March 16, 2007, - 2:19 pm
By Debbie Schlussel
Neither of the two big new releases, this weekend, are great. But one is far worse than the other. The choices are sort of sex-specific, as I predict men will like the Chris Rock comedy more and women will likely prefer the emotional thriller:
* “I Think I Love My Wife“: I Think I Hate This Movie. You know a movie isn’t exactly a masterpiece, when the promotional material they give out is thong underwear with a giant tag, featuring clever but sleazy dialogue from the movie relating to Latifah-wear (granny panties) vs. “tag and a–” (the only thing Chris Rock wants to see when looking at his wife’s underwear). Was this a movie or a night at SCORES with party favors?
If Chris Rock, who stars in and wrote this movie, set out to single-handedly throw out the achievement of the Huxtables in showing America that Black middle class professional families are just like White ones, he succeeded in spades. Good-bye, Heathcliff Huxtable, MD. Hello, vulgar ghetto-sexual hiding inside a fancy suit and a classy suburban house.
I simply can’t understand why the Black audience with whom I screened this movie were eating up this vulgar portrayal of middle-class Black American men as sex-obsessed, vulgar lowlifes whose every other word is either the F-word or the N-word (which is odd since, not long ago, Rock pledged to stop using the N-word; I guess he forgot). But ate it up, they did. And that’s why this stupid, rarely funny, racist movie will likely top the box, this weekend.
I like Chris Rock as a comedian. He’s funny. But his choice of movies is in the toilet. And this one is the epitome of that. A bored upper-middle-class Black investment banker (Rock) can’t get sex from his strict, lecturing, perfect wife. One day, a beautiful woman he had a crush on in college enters his office. And for most of the movie, he does the flirting dance with her. He wants to have an affair with her, but in the process of the chase turns his life upside down.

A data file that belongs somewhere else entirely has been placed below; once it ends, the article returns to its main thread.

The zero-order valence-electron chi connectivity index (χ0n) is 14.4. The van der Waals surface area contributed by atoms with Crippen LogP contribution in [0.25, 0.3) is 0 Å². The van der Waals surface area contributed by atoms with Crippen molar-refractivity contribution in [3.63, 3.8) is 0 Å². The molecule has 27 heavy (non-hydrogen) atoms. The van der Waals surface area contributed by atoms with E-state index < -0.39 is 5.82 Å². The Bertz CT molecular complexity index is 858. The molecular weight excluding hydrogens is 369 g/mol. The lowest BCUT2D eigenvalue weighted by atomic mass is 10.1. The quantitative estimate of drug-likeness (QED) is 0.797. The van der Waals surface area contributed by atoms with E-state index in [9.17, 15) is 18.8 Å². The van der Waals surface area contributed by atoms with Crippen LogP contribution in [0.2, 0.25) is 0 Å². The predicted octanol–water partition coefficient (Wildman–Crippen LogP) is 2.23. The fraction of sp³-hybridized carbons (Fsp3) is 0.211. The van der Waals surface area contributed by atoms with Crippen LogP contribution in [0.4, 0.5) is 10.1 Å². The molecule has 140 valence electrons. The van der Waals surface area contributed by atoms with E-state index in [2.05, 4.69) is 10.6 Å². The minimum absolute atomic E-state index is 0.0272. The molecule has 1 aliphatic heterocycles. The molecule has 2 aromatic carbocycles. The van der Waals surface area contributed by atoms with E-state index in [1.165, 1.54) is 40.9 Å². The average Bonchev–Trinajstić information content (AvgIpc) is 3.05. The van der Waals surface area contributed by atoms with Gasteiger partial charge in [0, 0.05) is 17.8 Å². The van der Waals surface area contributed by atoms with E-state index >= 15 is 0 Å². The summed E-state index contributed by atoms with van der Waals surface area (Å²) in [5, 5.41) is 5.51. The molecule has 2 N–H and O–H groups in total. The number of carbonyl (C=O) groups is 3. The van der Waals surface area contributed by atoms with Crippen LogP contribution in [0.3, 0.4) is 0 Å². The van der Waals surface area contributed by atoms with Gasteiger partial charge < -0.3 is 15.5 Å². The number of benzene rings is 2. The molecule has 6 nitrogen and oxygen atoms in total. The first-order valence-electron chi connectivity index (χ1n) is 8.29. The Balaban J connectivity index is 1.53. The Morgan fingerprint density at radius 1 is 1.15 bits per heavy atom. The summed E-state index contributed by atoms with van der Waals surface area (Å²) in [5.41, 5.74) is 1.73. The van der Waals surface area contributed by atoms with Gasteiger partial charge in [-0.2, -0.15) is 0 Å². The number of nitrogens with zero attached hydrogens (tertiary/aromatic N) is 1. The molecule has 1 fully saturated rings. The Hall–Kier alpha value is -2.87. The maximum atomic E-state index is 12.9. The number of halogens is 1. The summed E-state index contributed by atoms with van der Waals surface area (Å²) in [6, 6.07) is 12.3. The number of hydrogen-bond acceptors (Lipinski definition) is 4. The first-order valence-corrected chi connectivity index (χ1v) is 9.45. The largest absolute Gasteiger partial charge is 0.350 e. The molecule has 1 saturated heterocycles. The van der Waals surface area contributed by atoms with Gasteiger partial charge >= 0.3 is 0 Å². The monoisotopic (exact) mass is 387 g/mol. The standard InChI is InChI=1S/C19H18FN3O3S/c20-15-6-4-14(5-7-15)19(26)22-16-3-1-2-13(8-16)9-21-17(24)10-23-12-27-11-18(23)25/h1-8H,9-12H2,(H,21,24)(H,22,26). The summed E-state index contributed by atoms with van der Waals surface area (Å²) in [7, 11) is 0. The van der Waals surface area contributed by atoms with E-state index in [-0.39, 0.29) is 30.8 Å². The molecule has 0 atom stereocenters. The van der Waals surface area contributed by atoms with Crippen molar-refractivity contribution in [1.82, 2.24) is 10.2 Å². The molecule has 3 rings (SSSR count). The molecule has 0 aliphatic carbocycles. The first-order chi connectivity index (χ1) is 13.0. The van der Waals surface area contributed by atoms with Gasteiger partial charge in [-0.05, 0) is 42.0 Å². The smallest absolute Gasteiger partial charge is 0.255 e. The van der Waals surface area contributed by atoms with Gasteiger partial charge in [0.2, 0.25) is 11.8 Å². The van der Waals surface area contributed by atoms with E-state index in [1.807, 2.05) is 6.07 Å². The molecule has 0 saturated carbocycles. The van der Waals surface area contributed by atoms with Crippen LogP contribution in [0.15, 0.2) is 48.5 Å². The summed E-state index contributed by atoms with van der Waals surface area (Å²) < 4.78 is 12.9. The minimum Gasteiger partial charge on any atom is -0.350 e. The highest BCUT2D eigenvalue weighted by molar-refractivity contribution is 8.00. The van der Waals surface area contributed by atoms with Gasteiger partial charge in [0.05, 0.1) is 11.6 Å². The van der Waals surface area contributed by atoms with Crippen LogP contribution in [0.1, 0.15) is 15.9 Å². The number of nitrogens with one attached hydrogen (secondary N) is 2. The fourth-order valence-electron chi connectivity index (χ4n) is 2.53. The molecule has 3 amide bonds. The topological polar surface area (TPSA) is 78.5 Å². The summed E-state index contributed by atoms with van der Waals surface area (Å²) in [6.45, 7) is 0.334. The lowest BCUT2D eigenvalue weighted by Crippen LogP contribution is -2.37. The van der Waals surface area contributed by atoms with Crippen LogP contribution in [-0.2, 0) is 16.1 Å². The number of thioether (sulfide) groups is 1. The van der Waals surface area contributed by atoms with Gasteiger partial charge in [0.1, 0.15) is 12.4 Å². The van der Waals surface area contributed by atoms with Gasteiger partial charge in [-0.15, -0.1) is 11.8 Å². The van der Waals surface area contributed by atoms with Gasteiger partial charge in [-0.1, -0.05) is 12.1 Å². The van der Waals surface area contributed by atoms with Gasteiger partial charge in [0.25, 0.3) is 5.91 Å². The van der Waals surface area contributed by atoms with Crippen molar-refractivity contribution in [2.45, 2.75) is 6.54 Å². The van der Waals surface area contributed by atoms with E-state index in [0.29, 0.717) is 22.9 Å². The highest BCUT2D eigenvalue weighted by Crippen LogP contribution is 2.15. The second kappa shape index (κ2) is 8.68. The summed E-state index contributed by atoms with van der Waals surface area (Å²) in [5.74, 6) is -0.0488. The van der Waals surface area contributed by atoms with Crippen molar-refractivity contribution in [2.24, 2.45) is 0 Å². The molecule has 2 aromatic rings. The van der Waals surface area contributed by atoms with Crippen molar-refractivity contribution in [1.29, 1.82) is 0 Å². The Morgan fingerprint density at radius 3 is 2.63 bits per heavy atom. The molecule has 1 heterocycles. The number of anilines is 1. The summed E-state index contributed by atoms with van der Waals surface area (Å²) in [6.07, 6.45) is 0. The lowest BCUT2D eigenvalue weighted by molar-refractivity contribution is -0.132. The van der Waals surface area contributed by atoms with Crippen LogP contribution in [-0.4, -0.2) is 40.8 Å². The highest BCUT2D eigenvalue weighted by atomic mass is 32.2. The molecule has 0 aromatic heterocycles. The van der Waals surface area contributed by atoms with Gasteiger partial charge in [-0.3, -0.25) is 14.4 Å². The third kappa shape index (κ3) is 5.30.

While the end message in this movie is ultimately a good one, the journey to get their is base, coarse, and very low-class. The many hard-working, successful Black professionals in America don’t need racist White moviemakers to take them down a notch. Chris Rock did the job for them, all with Black America enabling the guy. And they’ll enable him more, this weekend by sending a message to Hollywood that this kind of movie sells.
The best actor in the movie is not Rock but very minor co-star Steve Buscemi, who plays a philandering co-worker of Rock’s. He was the only funny thing in what is supposed to be a comedy, but doesn’t deliver the laughs that a Rock monologue does. Oh, and it was just thrilling (NOT) watching Stephen A. Smith on-screen, pretending to be an actor in a scene in which Rock and wife discuss the Jews with a fellow upscale Black couple.
Best line in the movie, which is essentially the movie’s questionable–but very true–moral message is delivered by Edward Herrmann, playing Rock’s boss:
You’ll lose a lot of money chasing women, but you’ll never lose women chasing money.
That line got the most applause and from the audience. Mildly entertaining, but skip this one–even if you’re a guy who likes male fantasy movies. In the end, this ain’t it. It’s just gratuitously crass with no purpose.
* “Premonition“: This psychological thriller starts out very well, but it gets so melodramatic with women screaming, shrieking, moaning, and crying, I thought I might be watching a Lifetime movie of the week. While it’s overall entertaining and engrossing, it’s a mix of chick-flick and thriller. Sometimes the mixture goes together like oil and water, as it did at times in this one.
Sandra Bullock plays a wife and mother of two children who gets premonitions that her husband will die in a car accident. One day he dies. The next day he’s still alive. Her days are out of order, and she soon realizes she is seeing into the future.
While it’s different and interesting, it has points where characters enter the story that really don’t belong and take away from the movie–like an eerie psychiatrist at a mental hospital. It’s interesting that Sandra Bullock chose to do this melodramatic women’s version of “Groundhog Day,” since she also did the time warp movie, “The Lake House,” last year. I liked “The Lake House.” And while I liked this one, it wasn’t as good.
The message of this movie, often true, is that you can’t change fate. But you can improve upon the circumstances. I liked the spirituality of the movie and its inclusion of Christianity and faith in G-d.
Tags: actor, America, bored upper-middle-class Black investment banker, car accident, Chris Rock, comedian, Debbie Schlussel Neither, Edward Herrmann, eerie psychiatrist, Groundhog Day, Heathcliff Huxtable, I Think I Love My Wife, Maryland, oil, philandering co-worker, Premonition, Rock, Sandra Bullock, Stephen A. Smith, Steve Buscemi, The Lake House